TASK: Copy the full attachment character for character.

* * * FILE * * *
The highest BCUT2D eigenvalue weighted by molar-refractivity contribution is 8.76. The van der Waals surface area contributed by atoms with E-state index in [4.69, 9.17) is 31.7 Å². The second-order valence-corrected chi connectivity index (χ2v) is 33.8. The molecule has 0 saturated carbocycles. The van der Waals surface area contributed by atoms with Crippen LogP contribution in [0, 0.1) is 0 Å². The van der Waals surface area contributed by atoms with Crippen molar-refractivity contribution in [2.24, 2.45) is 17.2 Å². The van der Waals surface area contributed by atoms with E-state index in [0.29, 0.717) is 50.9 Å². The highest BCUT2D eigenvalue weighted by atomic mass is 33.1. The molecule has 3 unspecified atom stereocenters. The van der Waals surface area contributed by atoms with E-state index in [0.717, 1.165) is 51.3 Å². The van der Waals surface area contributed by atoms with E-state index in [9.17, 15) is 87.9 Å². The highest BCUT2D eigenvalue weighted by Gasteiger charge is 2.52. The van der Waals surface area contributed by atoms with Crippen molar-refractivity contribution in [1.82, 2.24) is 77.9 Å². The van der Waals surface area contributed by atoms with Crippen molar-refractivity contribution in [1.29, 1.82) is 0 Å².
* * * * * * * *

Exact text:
The highest BCUT2D eigenvalue weighted by molar-refractivity contribution is 8.76. The van der Waals surface area contributed by atoms with E-state index in [4.69, 9.17) is 31.7 Å². The second-order valence-corrected chi connectivity index (χ2v) is 33.8. The molecule has 0 saturated carbocycles. The van der Waals surface area contributed by atoms with Crippen LogP contribution in [0, 0.1) is 0 Å². The van der Waals surface area contributed by atoms with Crippen molar-refractivity contribution in [2.24, 2.45) is 17.2 Å². The van der Waals surface area contributed by atoms with E-state index in [0.29, 0.717) is 50.9 Å². The highest BCUT2D eigenvalue weighted by atomic mass is 33.1. The molecule has 3 unspecified atom stereocenters. The van der Waals surface area contributed by atoms with E-state index in [0.717, 1.165) is 51.3 Å². The van der Waals surface area contributed by atoms with E-state index in [9.17, 15) is 87.9 Å². The highest BCUT2D eigenvalue weighted by Gasteiger charge is 2.52. The van der Waals surface area contributed by atoms with Crippen molar-refractivity contribution in [1.82, 2.24) is 77.9 Å². The van der Waals surface area contributed by atoms with Crippen molar-refractivity contribution in [1.29, 1.82) is 0 Å².